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Page 223

THE CHURCH

man's task is the infinitely more delicate one of creating an atmosphere which will stifle the impulse, which may lead to crime, before it is born.
The Church of England, ever since the conversion of King Ethelbert of Kent, has been an established part of the system of government. There has been an established church as long as there has been a kingdom of England. Before the separation from Rome, it is true, it owed an external as well as an internal allegiance, but since then the head of the State has been also head of the church. From the beginning the authorities of the church played a part in the government of the State, both legislative and executive, which made their subordination necessary to the royal power. There is not room for two sovereigns in the State. Appreciation of this made the secular rulers increasingly insistent on their participation in ecclesiastical control. If the establishment remained, it stayed largely as an instrument of the lay power. There has never been that revolution in England which elsewhere has expresssed the doctrines of rationalism in the disestablishment of the church and the freeing of religious organisation from worldly privilege and power. Although its importance may have diminished somewhat since the Victorian era, the church still remains an organ both of society and of the State, enjoying place and influence, and emitting a continuous stream of education and propaganda. If this is to-day of less direct political importance, its underlying effects, social and political, cannot be discounted. Nor does the church retain its position because its doctrines are to-day believed to have absolute truth, or because of the universality of its membership. The.fact that a different church with different tenets is established in Scotland removes the former possibility; the fact that, as the Bishop of Durham has reckoned, "it may be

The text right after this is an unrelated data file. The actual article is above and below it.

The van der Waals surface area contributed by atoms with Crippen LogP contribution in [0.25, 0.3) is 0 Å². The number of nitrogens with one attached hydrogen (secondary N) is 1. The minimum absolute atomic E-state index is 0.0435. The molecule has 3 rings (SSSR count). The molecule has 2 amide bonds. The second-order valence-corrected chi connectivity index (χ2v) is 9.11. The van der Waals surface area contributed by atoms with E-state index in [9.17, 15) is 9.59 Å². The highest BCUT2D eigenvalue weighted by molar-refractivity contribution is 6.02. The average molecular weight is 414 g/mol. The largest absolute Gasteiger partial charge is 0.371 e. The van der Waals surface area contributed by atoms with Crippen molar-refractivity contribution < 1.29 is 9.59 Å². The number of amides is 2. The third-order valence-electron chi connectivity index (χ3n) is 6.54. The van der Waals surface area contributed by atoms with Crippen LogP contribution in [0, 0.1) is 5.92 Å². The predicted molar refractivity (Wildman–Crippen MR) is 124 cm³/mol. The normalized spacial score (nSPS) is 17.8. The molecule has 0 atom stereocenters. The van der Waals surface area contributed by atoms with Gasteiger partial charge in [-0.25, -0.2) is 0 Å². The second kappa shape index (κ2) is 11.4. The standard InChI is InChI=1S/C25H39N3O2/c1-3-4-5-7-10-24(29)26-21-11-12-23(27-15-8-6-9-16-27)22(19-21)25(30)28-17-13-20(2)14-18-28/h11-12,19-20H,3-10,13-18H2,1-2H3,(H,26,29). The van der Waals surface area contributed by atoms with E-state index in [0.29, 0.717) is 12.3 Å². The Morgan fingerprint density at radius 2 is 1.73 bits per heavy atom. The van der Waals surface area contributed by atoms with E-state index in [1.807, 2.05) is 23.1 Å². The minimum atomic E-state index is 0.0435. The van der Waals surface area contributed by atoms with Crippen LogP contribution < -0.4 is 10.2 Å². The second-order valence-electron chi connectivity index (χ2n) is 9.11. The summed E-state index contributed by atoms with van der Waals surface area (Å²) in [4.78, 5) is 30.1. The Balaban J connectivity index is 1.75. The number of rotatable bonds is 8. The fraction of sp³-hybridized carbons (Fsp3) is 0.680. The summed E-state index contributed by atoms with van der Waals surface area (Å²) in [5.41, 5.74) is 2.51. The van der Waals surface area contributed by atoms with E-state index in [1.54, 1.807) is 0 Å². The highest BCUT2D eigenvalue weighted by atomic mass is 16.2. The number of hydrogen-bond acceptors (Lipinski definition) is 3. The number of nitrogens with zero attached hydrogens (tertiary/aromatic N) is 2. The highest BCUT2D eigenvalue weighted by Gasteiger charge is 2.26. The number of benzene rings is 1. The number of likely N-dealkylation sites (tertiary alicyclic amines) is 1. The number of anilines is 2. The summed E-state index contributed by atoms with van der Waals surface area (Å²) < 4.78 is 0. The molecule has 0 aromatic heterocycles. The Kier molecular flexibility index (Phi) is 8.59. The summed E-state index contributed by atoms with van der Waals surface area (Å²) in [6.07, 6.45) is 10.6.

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where is HTML where is HEAD where is TITLE man's task is what is infinitely more delicate one of creating an atmosphere which will stifle what is impulse, which may lead to crime, before it is born. what is Church of England, ever since what is conversion of King Ethelbert of Kent, has been an established part of what is system of government. There has been an established church as long as there has been a kingdom of England. Before what is separation from Rome, it is true, it owed an external as well as an internal allegiance, but since then what is head of what is State has been also head of what is church. From what is beginning what is authorities of what is church played a part in what is government of what is State, both legislative and executive, which made their subordination necessary to what is royal power. There is not room for two sovereigns in what is State. Appreciation of this made what is secular rulers increasingly insistent on their participation in ecclesiastical control. If what is establishment remained, it stayed largely as an instrument of what is lay power. There has never been that revolution in England which elsewhere has expresssed what is doctrines of rationalism in what is disestablishment of what is church and what is freeing of religious organisation from worldly privilege and power. Although its importance may have diminished somewhat since what is Victorian era, what is church still remains an organ both of society and of what is State, enjoying place and influence, and emitting a continuous stream of education and pro fun da. If this is to-day of less direct political importance, its underlying effects, social and political, cannot be discounted. Nor does what is church retain its position because its doctrines are to-day believed to have absolute truth, or because of what is universality of its membership. The.fact that a different church with different tenets is established in Scotland removes what is former possibility; what is fact that, as what is Bishop of Durham has reckoned, "it may be where is meta name="keywords" content="old books, Free book , free book offer , free audio books , free coloring book pages , free book reports , free audio book , audio books free download , book free , free guest book , books free , free book summaries , download free audio books , free childrens books." where is where are they now rel="stylesheet" type="text/css" href="../../style.css" where is meta http-equiv="Content-Type" content="text/html; charset=iso-8859-1" where is BODY bgColor=#ffffff text="#000000" where are they now ="#000000" v where are they now ="#FF0000" where is div align="center" where is strong where is strong where is a href="http://www.aaoldbooks.com" Books > where is a href="../default.asp" title="Book" Old Books > where is strong where is a href="default.asp" The British Constitution (1938) where is table width="700" border="1" align="center" cellpadding="15" cellspacing="0" where is center where is tr where is td width="160" align="center" valign="top" where is div align="center" where is td align="center" valign="top" where is div align="left" where is div align="center" where is p align="left" Page 223 where is strong THE CHURCH where is p align="justify" man's task is what is infinitely more delicate one of creating an atmosphere which will stifle what is impulse, which may lead to crime, before it is born. what is Church of England, ever since what is conversion of King Ethelbert of Kent, has been an established part of what is system of government. There has been an established church as long as there has been a kingdom of England. Before what is separation from Rome, it is true, it owed an external as well as an internal allegiance, but since then what is head of what is State has been also head of what is church. From what is beginning what is authorities of what is church played a part in the government of what is State, both legislative and executive, which made their subordination necessary to what is royal power. There is not room for two sovereigns in what is State. Appreciation of this made what is secular rulers increasingly insistent on their participation in ecclesiastical control. If what is establishment remained, it stayed largely as an instrument of what is lay power. There has never been that revolution in England which elsewhere has expresssed what is doctrines of rationalism in what is disestablishment of what is church and what is freeing of religious organisation from worldly privilege and power. Although its importance may have diminished somewhat since what is Victorian era, what is church still remains an organ both of society and of the State, enjoying place and influence, and emitting a continuous stream of education and pro fun da. If this is to-day of less direct political importance, its underlying effects, social and political, cannot be discounted. Nor does what is church retain its position because its doctrines are to-day believed to have absolute truth, or because of what is universality of its membership. The.fact that a different church with different tenets is established in Scotland removes what is former possibility; what is fact that, as what is Bishop of Durham has reckoned, "it may be where is Server.Execute("_SiteMap.asp") %